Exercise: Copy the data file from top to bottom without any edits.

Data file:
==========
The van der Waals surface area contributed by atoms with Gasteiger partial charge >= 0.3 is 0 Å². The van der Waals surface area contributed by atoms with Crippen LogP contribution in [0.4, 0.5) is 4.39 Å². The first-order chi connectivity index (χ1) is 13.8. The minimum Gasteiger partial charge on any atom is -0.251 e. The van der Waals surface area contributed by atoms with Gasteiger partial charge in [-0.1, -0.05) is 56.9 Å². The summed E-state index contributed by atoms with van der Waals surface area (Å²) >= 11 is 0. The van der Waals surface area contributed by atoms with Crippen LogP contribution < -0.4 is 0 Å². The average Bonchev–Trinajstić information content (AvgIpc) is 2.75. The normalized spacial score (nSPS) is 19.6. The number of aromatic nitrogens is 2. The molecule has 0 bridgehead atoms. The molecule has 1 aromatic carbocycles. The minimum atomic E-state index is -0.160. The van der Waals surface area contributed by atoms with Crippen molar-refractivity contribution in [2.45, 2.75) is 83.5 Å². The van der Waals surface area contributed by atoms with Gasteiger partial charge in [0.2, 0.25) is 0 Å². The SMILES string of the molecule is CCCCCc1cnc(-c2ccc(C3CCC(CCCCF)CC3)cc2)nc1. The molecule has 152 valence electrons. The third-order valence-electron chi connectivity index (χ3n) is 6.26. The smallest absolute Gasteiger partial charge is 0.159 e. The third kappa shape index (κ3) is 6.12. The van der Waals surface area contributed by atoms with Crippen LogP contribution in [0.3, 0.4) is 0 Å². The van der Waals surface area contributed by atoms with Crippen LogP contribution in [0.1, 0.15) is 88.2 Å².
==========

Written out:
The van der Waals surface area contributed by atoms with Gasteiger partial charge >= 0.3 is 0 Å². The van der Waals surface area contributed by atoms with Crippen LogP contribution in [0.4, 0.5) is 4.39 Å². The first-order chi connectivity index (χ1) is 13.8. The minimum Gasteiger partial charge on any atom is -0.251 e. The van der Waals surface area contributed by atoms with Gasteiger partial charge in [-0.1, -0.05) is 56.9 Å². The summed E-state index contributed by atoms with van der Waals surface area (Å²) >= 11 is 0. The van der Waals surface area contributed by atoms with Crippen LogP contribution < -0.4 is 0 Å². The average Bonchev–Trinajstić information content (AvgIpc) is 2.75. The normalized spacial score (nSPS) is 19.6. The number of aromatic nitrogens is 2. The molecule has 0 bridgehead atoms. The molecule has 1 aromatic carbocycles. The minimum atomic E-state index is -0.160. The van der Waals surface area contributed by atoms with Crippen molar-refractivity contribution in [2.45, 2.75) is 83.5 Å². The van der Waals surface area contributed by atoms with Gasteiger partial charge in [0.2, 0.25) is 0 Å². The SMILES string of the molecule is CCCCCc1cnc(-c2ccc(C3CCC(CCCCF)CC3)cc2)nc1. The molecule has 152 valence electrons. The third-order valence-electron chi connectivity index (χ3n) is 6.26. The smallest absolute Gasteiger partial charge is 0.159 e. The third kappa shape index (κ3) is 6.12. The van der Waals surface area contributed by atoms with Crippen LogP contribution in [0.3, 0.4) is 0 Å². The van der Waals surface area contributed by atoms with Crippen LogP contribution in [0.1, 0.15) is 88.2 Å².